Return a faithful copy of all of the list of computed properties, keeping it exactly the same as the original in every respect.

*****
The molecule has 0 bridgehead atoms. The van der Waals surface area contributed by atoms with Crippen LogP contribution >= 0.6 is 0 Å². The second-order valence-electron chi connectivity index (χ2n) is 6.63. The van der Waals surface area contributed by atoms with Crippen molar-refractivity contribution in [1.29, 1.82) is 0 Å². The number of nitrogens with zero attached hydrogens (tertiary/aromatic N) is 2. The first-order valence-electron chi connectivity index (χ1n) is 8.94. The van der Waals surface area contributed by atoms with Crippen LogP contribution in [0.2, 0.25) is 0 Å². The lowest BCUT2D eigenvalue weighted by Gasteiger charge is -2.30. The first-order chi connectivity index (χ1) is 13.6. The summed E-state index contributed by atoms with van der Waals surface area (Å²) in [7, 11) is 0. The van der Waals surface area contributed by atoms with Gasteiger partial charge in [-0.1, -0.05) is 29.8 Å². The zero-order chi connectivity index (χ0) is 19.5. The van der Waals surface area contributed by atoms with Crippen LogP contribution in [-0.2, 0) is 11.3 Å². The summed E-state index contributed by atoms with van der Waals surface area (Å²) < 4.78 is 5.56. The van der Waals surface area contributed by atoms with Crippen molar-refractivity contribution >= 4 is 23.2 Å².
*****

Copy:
The molecule has 0 bridgehead atoms. The van der Waals surface area contributed by atoms with Crippen LogP contribution >= 0.6 is 0 Å². The second-order valence-electron chi connectivity index (χ2n) is 6.63. The van der Waals surface area contributed by atoms with Crippen molar-refractivity contribution in [1.29, 1.82) is 0 Å². The number of nitrogens with zero attached hydrogens (tertiary/aromatic N) is 2. The first-order valence-electron chi connectivity index (χ1n) is 8.94. The van der Waals surface area contributed by atoms with Crippen LogP contribution in [0.2, 0.25) is 0 Å². The lowest BCUT2D eigenvalue weighted by Gasteiger charge is -2.30. The first-order chi connectivity index (χ1) is 13.6. The summed E-state index contributed by atoms with van der Waals surface area (Å²) in [7, 11) is 0. The van der Waals surface area contributed by atoms with Gasteiger partial charge in [-0.1, -0.05) is 29.8 Å². The zero-order chi connectivity index (χ0) is 19.5. The van der Waals surface area contributed by atoms with Crippen LogP contribution in [-0.2, 0) is 11.3 Å². The summed E-state index contributed by atoms with van der Waals surface area (Å²) < 4.78 is 5.56. The van der Waals surface area contributed by atoms with Crippen molar-refractivity contribution >= 4 is 23.2 Å².